‘I tried to identify what could be done to raise brand awareness in the social domain’

  • Graduate stories
Aghyad Al Sherfawi .jpg

International Business and Management graduate Aghyad AlSherfawi wrote his thesis about raising brand awareness in social enterprises within governmental organisations. He conducted his research from within his own company, Consul-Tech, a training and consulting agency that aims to help asylum permit holders adapt and integrate quickly into Dutch culture and the Dutch labour market.

'We do a lot of work for public authorities, specifically in the social domain. My research focused on identifying what could be done to raise your brand awareness in this environment - the social domain - and in a business-to-government relationship. The answer was that you often need an intermediary to achieve this: someone who can introduce you.' 

Third international mindset 

'We want Consul-Tech to help empower newcomers to the Netherlands via training and advice. We don’t limit our input to one-sided integration, we encourage a two-way process. We bring together newcomers and Dutch people without a migration background and explore culture in general, as well as cultural differences and what they mean. This creates what we call a "third international mindset". We want to connect people at a social and personal level and make a significant difference by doing this. Consul-Tech is also supporting the local economy by training, guiding and coaching newcomers. This helps them build their careers and forge local connections. We do this by actively working with them during the integration process and helping them participate in life in the Netherlands. Our goal is to bridge the gap between newcomers and Dutch society, and to give newcomers the tools they need to have a successful life in the Netherlands.'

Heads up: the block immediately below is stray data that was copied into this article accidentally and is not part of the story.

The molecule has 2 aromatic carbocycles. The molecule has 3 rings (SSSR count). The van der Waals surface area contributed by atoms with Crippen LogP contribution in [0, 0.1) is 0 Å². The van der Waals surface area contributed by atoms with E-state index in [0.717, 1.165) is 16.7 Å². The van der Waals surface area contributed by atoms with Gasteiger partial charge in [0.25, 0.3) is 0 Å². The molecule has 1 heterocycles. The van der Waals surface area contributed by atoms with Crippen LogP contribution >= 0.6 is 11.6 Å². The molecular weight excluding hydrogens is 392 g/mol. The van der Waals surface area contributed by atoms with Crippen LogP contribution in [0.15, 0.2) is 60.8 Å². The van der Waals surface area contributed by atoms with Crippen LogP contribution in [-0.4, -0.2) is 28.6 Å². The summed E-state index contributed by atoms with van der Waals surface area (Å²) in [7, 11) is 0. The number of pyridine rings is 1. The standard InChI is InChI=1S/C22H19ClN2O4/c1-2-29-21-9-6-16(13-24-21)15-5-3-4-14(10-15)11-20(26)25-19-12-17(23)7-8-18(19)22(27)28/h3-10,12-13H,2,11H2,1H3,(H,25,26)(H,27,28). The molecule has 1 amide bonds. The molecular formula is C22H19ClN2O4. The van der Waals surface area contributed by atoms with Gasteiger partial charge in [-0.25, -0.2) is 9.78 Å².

A permanent part of the learning community 

Froukje Wijma, a lecturer at IBS recounts 'After graduating, Aghyad continued to be involved with IBS. We are a permanent learning community, because learning doesn’t stop when someone graduates from one of our programmes. Aghyad’s continued involvement includes membership of the IBS Entrepreneurship Community, as part of which students can ask him for advice on starting their own businesses. I met Aghyad when he was sharing his experience of writing the graduation assignment for his own business with IBS lecturers during a team day. It made a real impression on me. He came to the Netherlands just nine years ago, after fleeing Syria. It’s really impressive to hear how much he has achieved in such a short space of time. I have a lot of respect for him because it could have worked out very differently for him. I’m really proud that Hanze was able to contribute to his success, and that we were able to make the difference together.'